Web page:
Thus, this will compile and run under the 2.0 Framework when built from VS2010 because the C# 4 compiler handles default parameters at compile-time:

class Program
    public static void HelloWorld(string x = "Hi")
    static void Main(string[] args)
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Specifically, what prevents you from manually adding and using a newer .NET BCL targetting an older .NET framework version? –  Oxed Frederik May 17 '12 at 14:30
@OxedFrederik: because that newer library won't exist on a machine that doesn't have that framework installed. Look at it this way, if you tried to use LINQ and went to install it on a machine that only had the 2.0 Framework installed, it wouldn't be able to find the libraries and it won't run. –  James Michael Hare May 17 '12 at 14:50

Visual Studio is the IDE. It supports a number of versions of .Net, depending on which version of VS you have. VS2010 supports as far back as .Net 2 and as high as .Net 4 (not counting current betas)

.Net has its own version based on the features of the library

Independently from each other and .Net, C# and VB have their own version numbers. VB took over from classic VB and at last I checked was on 11. C# is close in line with the .Net number. These change when the language itself gets new features that are independent of the libarary.

ASP.Net has its own version as well, again, based on different features.

They are all interrelated but not dependent on one another. Generally, they all go up a version when .net does, but occasionally they'll release new features to ASP.Net before updating the language or framework.

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Check out the table in the Wikipedia entry for C#, which gives you a good overview of different versions of C# language (and compiler), and the version of .NET and Visual Studio they depend on.

Remember that Visual Studio is usually backwards compatible, so you can write C# 2.0 code against the .NET Framework 2.0 even in Visual Studio 2010.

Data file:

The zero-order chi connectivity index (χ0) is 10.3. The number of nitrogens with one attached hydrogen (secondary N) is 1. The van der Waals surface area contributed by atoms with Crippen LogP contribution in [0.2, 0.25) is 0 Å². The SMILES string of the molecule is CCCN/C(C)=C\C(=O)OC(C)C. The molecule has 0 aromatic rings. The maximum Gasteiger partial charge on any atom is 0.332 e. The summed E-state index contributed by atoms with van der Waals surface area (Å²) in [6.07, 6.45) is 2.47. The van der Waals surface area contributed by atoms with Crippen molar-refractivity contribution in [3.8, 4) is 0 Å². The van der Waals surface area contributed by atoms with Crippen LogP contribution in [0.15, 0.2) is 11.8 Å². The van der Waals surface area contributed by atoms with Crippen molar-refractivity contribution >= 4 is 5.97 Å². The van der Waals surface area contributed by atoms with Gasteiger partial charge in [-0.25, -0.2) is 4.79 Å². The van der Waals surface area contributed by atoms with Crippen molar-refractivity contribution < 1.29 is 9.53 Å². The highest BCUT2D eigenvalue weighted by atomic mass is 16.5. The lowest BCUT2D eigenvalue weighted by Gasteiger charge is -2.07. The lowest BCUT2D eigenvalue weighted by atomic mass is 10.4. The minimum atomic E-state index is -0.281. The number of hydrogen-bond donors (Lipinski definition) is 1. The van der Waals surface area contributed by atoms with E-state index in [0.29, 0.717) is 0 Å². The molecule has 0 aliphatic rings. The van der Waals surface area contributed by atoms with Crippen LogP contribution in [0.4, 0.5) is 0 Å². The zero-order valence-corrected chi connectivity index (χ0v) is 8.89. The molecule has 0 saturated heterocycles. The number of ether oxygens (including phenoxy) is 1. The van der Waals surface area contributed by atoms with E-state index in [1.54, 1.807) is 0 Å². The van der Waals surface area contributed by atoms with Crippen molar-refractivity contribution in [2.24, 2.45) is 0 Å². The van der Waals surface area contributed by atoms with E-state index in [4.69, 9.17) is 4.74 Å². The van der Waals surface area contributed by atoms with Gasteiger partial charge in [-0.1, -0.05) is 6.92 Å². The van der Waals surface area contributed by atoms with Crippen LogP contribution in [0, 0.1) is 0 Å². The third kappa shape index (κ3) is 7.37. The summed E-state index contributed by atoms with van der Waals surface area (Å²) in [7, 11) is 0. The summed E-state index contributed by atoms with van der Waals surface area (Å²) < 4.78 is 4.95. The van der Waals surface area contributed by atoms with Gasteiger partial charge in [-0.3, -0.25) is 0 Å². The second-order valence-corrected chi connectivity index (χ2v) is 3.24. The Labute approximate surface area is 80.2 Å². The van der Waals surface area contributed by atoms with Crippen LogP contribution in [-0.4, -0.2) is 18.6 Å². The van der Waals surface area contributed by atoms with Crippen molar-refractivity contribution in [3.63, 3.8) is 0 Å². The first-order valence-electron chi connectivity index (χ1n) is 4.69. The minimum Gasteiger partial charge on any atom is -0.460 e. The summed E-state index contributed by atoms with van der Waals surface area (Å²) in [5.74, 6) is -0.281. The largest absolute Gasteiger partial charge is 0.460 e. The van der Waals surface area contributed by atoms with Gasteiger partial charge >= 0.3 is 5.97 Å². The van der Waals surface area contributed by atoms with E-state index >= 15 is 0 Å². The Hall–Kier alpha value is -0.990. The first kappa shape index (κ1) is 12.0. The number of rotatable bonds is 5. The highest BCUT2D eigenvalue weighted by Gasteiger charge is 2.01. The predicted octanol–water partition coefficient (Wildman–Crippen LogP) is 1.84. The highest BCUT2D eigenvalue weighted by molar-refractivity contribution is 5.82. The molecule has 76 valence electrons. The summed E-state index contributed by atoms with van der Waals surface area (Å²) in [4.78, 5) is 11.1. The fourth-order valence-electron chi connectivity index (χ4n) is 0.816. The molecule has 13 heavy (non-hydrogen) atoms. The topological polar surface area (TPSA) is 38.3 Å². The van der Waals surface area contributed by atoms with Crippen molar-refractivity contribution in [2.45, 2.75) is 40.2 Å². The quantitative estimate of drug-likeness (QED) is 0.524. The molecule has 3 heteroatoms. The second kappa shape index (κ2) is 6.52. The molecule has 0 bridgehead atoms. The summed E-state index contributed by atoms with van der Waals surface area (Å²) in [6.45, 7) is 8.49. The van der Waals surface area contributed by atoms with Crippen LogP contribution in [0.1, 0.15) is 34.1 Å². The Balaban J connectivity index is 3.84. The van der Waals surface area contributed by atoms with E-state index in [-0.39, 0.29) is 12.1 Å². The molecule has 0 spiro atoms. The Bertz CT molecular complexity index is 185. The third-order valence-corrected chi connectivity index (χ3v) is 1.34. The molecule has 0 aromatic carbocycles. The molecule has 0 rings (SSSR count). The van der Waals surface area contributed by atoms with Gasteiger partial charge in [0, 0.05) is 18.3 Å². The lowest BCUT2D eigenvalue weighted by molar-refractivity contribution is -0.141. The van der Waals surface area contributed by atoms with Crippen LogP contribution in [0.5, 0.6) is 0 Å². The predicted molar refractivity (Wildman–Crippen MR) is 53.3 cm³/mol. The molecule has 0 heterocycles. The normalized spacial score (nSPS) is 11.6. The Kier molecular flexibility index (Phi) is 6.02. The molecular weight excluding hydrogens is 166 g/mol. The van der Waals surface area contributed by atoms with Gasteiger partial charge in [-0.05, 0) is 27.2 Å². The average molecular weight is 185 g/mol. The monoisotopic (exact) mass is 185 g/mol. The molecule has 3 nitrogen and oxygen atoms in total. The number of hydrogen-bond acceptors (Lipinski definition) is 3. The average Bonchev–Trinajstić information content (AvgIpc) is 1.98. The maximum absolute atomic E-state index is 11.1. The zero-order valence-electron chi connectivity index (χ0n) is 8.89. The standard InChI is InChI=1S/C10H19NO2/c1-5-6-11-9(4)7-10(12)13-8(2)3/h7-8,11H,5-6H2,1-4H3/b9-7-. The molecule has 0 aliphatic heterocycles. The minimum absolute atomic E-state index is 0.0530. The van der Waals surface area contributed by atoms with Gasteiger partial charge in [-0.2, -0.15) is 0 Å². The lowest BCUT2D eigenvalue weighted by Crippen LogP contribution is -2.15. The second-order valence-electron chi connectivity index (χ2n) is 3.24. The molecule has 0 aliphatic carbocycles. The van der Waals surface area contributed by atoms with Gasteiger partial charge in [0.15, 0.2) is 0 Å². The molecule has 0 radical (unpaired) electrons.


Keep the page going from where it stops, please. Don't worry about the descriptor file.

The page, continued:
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The Visual Studio version controls which C# / .NET versions you can use; you can't write C# using .NET 4.0 features in Visual Studio 2005, as the IDE was released prior to the C# version. However you can go backwards, i.e. target .NET 2.0 from VS 2010.

The versions of C# with respect to framework versions and IDEs are as follows, starting with .NET / C# 2.0 and VS 2005:

VS 2005 | .NET 2.0 and prior | C# 2.0 and prior

VS 2008 | .NET 3.5 and prior | C# 3.0 and prior

VS 2010 | .NET 4.0 and prior | C# 4.0 and prior

VS 11 (beta) | .NET 4.5 and prior | C# 5.0 and prior

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A table will suit better here, but here is my answer:

Language: C# 1, .NET Frameworks 1.0, 1.1, VS 2003

Language: C# 2, .NET Frameworks 2.0, VS 2005 (main feature added: generics)

Language: C# 3, .NET Framework 3.0, 3.5 (actually they are based on version 2.0), VS 2008 (main features added: LINQ (language), WCF, WPF, WF (technologies)

Language: C# 4, .NET Framework 4.0, VS 2010 (main feature added: the dynamic type)

By the way: VS 2008, 2010 can target .NET Frameworks beginning from version 2.0